So it’s amazing (or in this case perhaps ridiculous) what people can get used to. Well, it’s amazing what I can get used to — I wouldn’t attribute what I’m about to explain to the entire human race.
Since around last Christmas, the “m” key on my built-in laptop keyboard hasn’t worked. For awhile, it would come and go if I did a machine-gun staccato dance on it. Of course, that would result in a bunch of extra “m”s and the need to delete.
I checked it out — the repair will require around $200 and replacement of the entire keyboard. I’ve procrastinated not just because I’m cheap, but because it’ll require giving up the computer for longer than I want.
So my “m” has become the equivalent of one of those boxes that doesn’t get unpacked after you move your household. Eventually, it becomes like a permanent furnishing that you walk around without a thought.
I get around this “m” thing easily enough most of the time … I plug in a full-size external keyboard. But when one’s not available, I have to copy an “m” from an existing document and paste it in as needed. Of course, if I need a capital “M” I need to copy that, and if I need to just copy an paste a phrase, well, you get the picture.
Having the name Mike doesn’t help, of course. M’s sort of an important letter to me. Beth suggested I change my name to Ike Knezovich until I get the key fixed. But of course, that sort of becomes Iknezovich, with the ike blurring audibly into the rest of my messy name. That triggered another thought: going all Apple on it — I could become iKnezovich.
Anyway. All this name talk with Beth reminded me how used to my own (last) name I’ve become. It’s not exactly Smith or Jones. (For those who’ve only see it in print, it’s pronounced Cah-NEZZ-oh-vich).
There was a short spell — it was after college at my first real job — that I seriously considered changing my name. I was a researcher for a consumer magazine in Washington, D.C., and I was constantly on the phone leaving and spelling my name. That’s K, N-as-in-nancy, E, Z as in zebra, O, V as in victor, I, C, H.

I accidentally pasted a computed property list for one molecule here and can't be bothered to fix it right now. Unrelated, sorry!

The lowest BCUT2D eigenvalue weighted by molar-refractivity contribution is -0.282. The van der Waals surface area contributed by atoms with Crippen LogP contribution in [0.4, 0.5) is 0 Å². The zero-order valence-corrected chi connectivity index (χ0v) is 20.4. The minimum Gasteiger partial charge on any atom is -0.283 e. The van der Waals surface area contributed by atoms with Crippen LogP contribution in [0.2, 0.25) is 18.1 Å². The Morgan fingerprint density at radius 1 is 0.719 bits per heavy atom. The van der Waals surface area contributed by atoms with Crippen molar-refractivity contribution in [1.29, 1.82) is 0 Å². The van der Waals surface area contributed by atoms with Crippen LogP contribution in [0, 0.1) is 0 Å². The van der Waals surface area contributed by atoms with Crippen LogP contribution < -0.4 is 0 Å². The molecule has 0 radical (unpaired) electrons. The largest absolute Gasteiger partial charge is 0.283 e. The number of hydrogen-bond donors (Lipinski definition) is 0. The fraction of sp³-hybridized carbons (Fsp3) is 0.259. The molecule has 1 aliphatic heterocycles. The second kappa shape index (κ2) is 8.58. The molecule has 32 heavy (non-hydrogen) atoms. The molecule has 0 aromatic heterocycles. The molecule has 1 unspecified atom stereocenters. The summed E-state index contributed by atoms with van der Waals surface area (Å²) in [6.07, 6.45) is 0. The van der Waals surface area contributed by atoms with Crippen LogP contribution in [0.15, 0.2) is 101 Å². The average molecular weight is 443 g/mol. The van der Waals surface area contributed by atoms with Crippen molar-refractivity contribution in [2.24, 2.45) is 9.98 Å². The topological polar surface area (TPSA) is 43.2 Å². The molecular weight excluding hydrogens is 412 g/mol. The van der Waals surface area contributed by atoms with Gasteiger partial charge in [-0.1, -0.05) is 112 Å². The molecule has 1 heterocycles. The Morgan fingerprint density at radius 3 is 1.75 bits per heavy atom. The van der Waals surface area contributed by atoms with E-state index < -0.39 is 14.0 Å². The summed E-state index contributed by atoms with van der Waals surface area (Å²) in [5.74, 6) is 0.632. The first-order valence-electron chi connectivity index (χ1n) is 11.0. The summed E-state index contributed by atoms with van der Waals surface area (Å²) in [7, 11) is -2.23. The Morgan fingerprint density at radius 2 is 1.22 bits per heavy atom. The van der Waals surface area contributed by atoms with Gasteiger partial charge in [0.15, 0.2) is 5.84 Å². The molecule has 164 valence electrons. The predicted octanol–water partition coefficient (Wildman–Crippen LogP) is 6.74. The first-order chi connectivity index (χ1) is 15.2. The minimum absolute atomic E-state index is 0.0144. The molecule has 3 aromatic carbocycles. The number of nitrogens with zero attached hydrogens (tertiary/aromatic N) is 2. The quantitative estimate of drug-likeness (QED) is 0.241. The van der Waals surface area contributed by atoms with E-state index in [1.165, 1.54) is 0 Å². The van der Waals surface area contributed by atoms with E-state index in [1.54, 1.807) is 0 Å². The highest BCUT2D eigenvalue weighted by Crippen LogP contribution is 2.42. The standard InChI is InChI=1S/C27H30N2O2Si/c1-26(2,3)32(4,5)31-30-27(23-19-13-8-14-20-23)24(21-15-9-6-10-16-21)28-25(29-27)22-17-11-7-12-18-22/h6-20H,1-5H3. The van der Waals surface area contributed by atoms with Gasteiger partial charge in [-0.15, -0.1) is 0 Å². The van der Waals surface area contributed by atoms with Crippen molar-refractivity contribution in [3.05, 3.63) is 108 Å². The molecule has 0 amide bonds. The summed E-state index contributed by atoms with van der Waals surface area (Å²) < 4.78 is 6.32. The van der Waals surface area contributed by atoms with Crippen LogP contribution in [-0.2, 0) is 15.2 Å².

I began to wonder: Over a lifetime, this might cost me months or years of time I could spend otherwise. Maybe something shorter would be more practical.
Besides that, my name absolutely slays some people, and it always has. Every first day of school and every first role call ever since, I’ve learned to be at the ready. As the teacher or group leader gets closer to the Ks, I look for the contorted face, I wait for Mi—-chael (stretched out to buy time) Kah, Kah … and I rescue them by interrupting and completing the pronunciation.
“Ah, just how’s it’s spelled,” they usually say, in relief. And they repeat it out loud in wonder, and for memory’s sake.
On the phone it evokes all kinds of reactions, and all more for the couple years I lived in the South, where the kind of vowel-lacking ethnic names that are common in Chicago are quite rare. “Woooo—eeee!” The voice on the other end would say. “That’s really something. What is that?”
Quite a few people look at it, then come up with something completely unconnected from the actual letters in my name. “Table for Mr. Mike Kazanski? Did I get that right?” I think lots of people know people with Polish names and sort of reflexively add a ski to any name that is remotely Polish looking to them. Folks often try to guess the origin, and most often wrongly guess Polish. (It’s Serbian.)
So, back to the 80s at my first job — I did think about changing it. But then I started paying attention to how often much simpler names got botched routinely. For example, I worked with a woman with the surname of Rudd. Her first name was Gillian.
Since I often had phone duties, I’d field calls for her. “Hello, is Ms. Galleon Rude there?”
I’m not making that up. And there were other variations. And so, I thought, why would I go through expense of changing my name only to have it botched and butchered anyway?
So, I not only got used to it, I can’t imagine being called any other name (though that happens often enough).